Geography of France/The French Antilles and French Guiana

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The French territories and regions in the Caribbean sea, sometimes referred to as the "French West Indies".

From Corsica we move away from Europe and to the Americas, into the Caribbean sea, specifically the Lesser Antilles, stretching from Puerto Rico south to Venezuela. This fractured archipelago was snapped up during the European land grab for the Americas by the colonial powers, of which France was one. France has managed to retain many of these islands today, now as integral parts of France.

The different regions and collectivities, sometimes collectively referred to as the "French West Indies", are discussed below from north to south, starting with Saint Martin.

French Guiana[edit | edit source]

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French Guiana is an overseas department of France on the northern Atlantic coast of South America. It borders Brazil to the east and south and Suriname to the west. It is the largest region of France, with an area of 83,534 km2 , it only ranks behind Nouvelle-Aquitaine.

French Guiana has a population of 294,071, which gives it an incredibly low population density of 3.5 inhabitants per square kilometer. Half of French Guiana's population lives in Cayenne, its capital. The other half is distributed amongst its 15 other communes, the largest being Matoury, as well as numerous other small villages.

French Guiana is heavily forested, with 98.9% of the land territory of French Guiana being covered by forests, a lot of which is virgin rainforest. The Guiana Amazonian Park makes to 41% of the entire land area of French Guiana, making it the largest national park in France and the whole European Union.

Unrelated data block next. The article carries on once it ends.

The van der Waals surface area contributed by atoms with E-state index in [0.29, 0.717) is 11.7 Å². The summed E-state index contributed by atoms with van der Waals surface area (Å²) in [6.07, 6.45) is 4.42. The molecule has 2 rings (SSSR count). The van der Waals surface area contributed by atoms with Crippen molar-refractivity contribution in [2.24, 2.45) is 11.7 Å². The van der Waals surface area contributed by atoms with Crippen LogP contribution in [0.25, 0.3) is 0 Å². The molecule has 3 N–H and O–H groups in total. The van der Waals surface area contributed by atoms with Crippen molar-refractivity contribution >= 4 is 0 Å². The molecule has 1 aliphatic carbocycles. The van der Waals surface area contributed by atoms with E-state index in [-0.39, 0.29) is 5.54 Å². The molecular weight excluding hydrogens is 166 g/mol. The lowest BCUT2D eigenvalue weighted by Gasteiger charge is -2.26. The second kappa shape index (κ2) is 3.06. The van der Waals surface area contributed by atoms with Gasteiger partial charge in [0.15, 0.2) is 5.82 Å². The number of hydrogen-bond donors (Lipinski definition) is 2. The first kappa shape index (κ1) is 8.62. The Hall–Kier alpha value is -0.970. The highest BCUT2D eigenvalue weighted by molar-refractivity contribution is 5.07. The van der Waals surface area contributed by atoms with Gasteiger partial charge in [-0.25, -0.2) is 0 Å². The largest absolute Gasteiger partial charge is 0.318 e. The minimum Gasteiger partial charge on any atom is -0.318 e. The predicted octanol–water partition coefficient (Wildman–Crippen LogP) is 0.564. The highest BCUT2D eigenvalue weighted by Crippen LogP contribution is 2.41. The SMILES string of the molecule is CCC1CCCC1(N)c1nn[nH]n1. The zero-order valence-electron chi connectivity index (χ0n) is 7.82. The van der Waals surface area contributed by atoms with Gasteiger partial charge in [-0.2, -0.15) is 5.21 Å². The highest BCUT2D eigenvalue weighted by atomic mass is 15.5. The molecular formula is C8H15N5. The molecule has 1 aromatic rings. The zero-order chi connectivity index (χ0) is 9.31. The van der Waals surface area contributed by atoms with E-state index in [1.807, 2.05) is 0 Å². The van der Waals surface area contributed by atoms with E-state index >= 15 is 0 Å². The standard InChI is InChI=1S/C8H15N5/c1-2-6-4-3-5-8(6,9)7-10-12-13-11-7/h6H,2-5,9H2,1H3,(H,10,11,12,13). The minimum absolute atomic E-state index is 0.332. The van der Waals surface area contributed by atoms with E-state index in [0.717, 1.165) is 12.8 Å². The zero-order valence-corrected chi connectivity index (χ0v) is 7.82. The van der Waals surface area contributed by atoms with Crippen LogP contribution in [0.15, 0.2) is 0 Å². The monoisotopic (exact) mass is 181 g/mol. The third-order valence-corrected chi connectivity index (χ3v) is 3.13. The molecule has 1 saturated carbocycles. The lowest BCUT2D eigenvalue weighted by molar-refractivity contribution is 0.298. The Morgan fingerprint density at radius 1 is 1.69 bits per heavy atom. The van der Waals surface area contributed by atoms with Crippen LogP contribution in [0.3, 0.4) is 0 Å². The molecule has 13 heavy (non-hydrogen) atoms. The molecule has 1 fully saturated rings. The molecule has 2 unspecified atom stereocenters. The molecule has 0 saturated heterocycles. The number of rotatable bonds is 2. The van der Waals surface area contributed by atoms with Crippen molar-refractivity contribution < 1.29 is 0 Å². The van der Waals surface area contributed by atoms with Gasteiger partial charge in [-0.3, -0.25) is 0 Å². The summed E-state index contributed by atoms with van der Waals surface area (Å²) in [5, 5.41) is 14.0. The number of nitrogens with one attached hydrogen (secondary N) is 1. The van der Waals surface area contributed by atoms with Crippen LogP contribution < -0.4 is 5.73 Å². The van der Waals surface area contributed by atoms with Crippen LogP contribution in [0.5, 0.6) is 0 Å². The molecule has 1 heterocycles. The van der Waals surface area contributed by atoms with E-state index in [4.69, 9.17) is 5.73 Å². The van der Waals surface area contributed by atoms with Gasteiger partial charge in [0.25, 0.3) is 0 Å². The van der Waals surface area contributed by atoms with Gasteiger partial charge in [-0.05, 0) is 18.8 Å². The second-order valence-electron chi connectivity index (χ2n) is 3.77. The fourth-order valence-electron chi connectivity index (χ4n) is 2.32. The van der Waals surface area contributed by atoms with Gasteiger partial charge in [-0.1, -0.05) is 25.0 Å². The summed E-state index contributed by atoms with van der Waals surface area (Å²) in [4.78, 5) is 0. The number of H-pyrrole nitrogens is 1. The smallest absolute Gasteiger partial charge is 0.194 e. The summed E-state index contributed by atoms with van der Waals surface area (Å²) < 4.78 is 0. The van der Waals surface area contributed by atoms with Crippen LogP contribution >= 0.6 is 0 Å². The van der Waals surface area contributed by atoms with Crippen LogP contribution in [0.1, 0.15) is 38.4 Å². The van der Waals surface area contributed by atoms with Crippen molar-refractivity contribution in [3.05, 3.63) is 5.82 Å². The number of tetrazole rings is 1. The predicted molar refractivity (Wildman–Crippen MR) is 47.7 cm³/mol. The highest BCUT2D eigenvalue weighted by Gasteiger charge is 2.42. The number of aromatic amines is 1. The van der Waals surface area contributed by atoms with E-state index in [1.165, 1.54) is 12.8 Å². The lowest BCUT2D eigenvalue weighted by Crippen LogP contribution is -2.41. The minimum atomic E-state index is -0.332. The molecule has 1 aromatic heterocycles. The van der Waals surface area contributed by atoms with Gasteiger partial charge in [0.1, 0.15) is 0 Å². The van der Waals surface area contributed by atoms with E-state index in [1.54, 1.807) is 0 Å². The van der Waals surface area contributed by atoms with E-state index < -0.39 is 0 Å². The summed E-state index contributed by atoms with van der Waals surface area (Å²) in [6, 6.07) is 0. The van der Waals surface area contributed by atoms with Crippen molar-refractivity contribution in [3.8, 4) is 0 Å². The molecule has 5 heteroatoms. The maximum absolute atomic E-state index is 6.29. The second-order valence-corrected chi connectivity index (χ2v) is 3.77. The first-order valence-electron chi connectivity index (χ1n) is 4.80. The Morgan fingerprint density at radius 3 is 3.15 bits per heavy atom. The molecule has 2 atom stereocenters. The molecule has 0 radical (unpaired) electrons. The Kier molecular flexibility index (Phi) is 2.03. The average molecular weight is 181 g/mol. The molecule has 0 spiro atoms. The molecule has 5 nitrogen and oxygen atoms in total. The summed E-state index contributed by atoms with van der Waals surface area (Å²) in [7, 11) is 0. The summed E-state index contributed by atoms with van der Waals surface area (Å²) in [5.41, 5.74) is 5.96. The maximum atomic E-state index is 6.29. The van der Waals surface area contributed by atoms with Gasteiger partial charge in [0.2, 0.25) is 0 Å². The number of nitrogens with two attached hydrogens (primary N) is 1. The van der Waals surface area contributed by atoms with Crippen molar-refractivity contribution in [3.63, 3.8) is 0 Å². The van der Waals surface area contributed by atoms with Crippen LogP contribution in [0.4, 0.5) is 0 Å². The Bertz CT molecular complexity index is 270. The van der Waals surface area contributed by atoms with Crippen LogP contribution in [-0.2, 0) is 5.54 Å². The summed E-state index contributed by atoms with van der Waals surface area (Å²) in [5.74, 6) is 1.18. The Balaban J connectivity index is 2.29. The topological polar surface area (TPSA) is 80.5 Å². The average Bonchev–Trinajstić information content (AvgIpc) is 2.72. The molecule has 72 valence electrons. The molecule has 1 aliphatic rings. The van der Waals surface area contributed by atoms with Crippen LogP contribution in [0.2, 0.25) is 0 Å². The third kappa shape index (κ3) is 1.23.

Much of French Guiana's economy depends on the Guiana Space Centre, a spaceport for the ESA and the CNES, France's national space agency. In 2011, it produced 1,525 direct jobs and 7,500 indirect jobs.

Guadeloupe[edit | edit source]

Map of Guadeloupe

Guadelope is an overseas department and region consisting of the inhabited island of Basse-Terre, Grande-Terre, Marie-Galante, La Désirade, and the two inhabited Îles des Saintes as well as many other uninhabited islands. Formerly, Saint-Martin and Saint Barthélemy were inclued in Guadeloupe, but were detached in a referendum in 2003. It is south of Antigua and Barbuda and Montserrat, and north of Dominica.

Guadeloupe's capital city is Basse-Terre, on Basse-Terre Island, but the most populous city is Les Abymes and the center of business is Pointe-à-Pitre, the largest city in Guadeloupe, both on Grande-Terre Island.

Pointe-à-Pitre International Airport serves Guadeloupe.

Saint-Martin[edit | edit source]

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Saint Martin

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Saint Martin, or Saint-Martin in French, is the northernmost of France's Caribbean territories. Confusingly, Saint-Martin is located on the northern 60% of the island of Saint Martin, and to the south of Saint-Martin is Sint Maarten, Saint Martin in Dutch. Sint Maarten is a constituent country of the Netherlands, making it the only place where France borders the Netherlands. Saint-Martin also encompasses some other islets around the island of Saint Martin, the largest being Île Tintamarre.

The capital of Saint-Martin is Marigot with a population of 5,700.

Saint-Martin is an Overseas Collectivity of France, but until 2007 it was part of the Overseas Region of Guadeloupe.[1]

References[edit | edit source]